I'll admit that I've been this guy way too many times, though usually more often with friends in my home game than with strangers at a casino. Luckily my friends know me well enough to call me out for it when it happens.

If you're telling a story to two or three people near you, you can go a little long, especially if none of them are involved in a hand. But if you're broadcasting the story to the whole table, a good general rule of thumb is to keep it under 30 seconds or so, and don't start until the table is between hands. You don't want significant action at the table before you're halfway to the punch line.

9. The smelly guy
I get it. You're in the middle of a poker bender. You haven't had a shower or slept for days. For some strange reason you're proud of this.

You shouldn't be.

You're ruining the day for everyone around you, and there's a very good chance you're not playing your best, either. So do us both a favor; go get some sleep, and for God's sake take a shower and put on some deodorant.

8. The social butterfly
This phenomenon is most commonly seen in big tournaments where players who are either regulars at the casino or traveling grinders know many of the other players in the field, especially in the early levels. Players get up and shake hands, exchange man hugs and say hello. I'm usually okay with that, so long as it doesn't slow down the action.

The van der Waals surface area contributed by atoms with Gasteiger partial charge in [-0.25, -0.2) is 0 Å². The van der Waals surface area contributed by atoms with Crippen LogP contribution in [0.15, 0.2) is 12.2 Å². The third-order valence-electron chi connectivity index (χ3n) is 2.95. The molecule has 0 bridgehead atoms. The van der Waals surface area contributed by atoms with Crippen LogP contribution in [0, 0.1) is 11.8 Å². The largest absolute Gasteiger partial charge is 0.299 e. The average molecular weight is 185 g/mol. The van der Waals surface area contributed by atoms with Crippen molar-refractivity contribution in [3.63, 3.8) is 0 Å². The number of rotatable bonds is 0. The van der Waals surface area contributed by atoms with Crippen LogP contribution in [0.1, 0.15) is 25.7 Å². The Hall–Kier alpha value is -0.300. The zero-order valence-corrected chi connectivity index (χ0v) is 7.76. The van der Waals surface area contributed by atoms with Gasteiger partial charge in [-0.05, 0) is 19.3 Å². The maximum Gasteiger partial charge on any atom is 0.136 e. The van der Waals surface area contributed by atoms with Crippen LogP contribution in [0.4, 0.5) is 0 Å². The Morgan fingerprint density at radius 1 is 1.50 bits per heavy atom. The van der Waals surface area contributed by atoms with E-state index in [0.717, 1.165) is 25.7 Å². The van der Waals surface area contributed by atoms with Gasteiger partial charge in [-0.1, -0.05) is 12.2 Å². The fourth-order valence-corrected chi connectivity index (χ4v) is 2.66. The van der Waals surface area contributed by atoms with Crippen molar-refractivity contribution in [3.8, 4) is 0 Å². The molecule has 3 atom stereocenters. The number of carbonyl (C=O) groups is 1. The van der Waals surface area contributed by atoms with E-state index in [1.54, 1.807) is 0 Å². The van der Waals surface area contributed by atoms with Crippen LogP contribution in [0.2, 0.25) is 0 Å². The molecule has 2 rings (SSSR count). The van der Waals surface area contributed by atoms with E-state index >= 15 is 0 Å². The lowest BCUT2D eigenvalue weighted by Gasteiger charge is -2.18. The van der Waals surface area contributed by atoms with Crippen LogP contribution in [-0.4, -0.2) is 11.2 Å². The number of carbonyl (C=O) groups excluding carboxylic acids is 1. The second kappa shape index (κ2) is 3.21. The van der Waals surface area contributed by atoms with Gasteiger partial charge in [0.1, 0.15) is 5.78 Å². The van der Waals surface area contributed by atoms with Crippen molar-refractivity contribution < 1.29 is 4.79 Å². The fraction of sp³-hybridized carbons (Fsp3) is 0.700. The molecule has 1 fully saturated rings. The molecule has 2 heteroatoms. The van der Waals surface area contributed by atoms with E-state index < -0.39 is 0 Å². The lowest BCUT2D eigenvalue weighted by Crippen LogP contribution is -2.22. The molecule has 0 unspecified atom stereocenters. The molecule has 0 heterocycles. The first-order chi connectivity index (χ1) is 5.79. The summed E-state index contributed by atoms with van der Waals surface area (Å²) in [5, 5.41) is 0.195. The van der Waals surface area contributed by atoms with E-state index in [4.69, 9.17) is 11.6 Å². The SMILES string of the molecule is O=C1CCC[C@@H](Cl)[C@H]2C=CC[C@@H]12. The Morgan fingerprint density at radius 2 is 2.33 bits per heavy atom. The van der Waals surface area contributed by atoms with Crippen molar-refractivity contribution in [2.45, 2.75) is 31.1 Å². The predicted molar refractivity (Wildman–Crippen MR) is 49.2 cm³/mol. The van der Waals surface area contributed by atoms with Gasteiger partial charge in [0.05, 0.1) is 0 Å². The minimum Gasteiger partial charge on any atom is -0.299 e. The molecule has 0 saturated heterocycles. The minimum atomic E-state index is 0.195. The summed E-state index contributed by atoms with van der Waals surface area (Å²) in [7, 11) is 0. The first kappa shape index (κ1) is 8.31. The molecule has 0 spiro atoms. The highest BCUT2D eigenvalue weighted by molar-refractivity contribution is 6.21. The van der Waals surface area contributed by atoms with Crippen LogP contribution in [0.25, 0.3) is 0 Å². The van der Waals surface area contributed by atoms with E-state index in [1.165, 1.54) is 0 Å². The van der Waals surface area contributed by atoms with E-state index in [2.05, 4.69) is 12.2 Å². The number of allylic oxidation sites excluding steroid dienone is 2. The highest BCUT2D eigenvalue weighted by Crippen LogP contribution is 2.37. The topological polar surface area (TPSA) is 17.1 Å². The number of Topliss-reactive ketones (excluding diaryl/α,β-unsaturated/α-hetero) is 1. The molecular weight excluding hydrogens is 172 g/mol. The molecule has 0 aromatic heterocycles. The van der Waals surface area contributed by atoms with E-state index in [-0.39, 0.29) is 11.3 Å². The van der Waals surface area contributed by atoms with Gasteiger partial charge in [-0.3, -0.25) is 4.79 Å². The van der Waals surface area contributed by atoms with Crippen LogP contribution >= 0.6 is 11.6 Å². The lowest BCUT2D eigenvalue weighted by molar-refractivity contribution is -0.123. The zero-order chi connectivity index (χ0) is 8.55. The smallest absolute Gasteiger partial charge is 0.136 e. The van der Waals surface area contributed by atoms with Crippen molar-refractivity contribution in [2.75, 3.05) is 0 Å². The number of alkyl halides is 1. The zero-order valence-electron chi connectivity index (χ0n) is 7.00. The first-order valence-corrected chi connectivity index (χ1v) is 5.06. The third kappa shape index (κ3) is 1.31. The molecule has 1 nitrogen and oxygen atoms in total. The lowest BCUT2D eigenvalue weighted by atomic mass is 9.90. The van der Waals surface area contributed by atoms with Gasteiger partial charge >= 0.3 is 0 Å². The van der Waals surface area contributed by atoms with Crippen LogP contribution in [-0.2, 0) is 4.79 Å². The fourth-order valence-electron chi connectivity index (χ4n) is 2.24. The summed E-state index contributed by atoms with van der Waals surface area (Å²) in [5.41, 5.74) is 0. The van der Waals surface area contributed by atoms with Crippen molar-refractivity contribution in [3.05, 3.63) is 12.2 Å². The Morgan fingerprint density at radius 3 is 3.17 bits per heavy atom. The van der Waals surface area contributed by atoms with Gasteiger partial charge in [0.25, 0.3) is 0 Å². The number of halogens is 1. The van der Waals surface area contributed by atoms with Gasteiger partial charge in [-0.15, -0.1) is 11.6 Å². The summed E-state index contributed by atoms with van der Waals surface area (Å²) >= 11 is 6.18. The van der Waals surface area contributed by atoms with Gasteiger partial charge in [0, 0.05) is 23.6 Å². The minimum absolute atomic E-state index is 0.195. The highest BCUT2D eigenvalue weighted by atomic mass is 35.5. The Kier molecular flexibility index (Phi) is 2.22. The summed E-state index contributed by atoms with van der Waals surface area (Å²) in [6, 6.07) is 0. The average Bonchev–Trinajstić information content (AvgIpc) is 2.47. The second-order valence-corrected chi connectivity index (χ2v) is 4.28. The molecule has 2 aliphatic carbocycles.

What really bothers me, though, are players who insist on shouting across the room to friends at other tables. Mike Matusow is frequently guilty of this poker crime.

I played in a tournament at Foxwoods last year and had 2007 Foxwoods Poker Open champion Raj Patel on my left. A player at another table kept yelling to him for the first five levels.

"I don't even really know who that guy is," Raj said to me. "I wish he would shut up."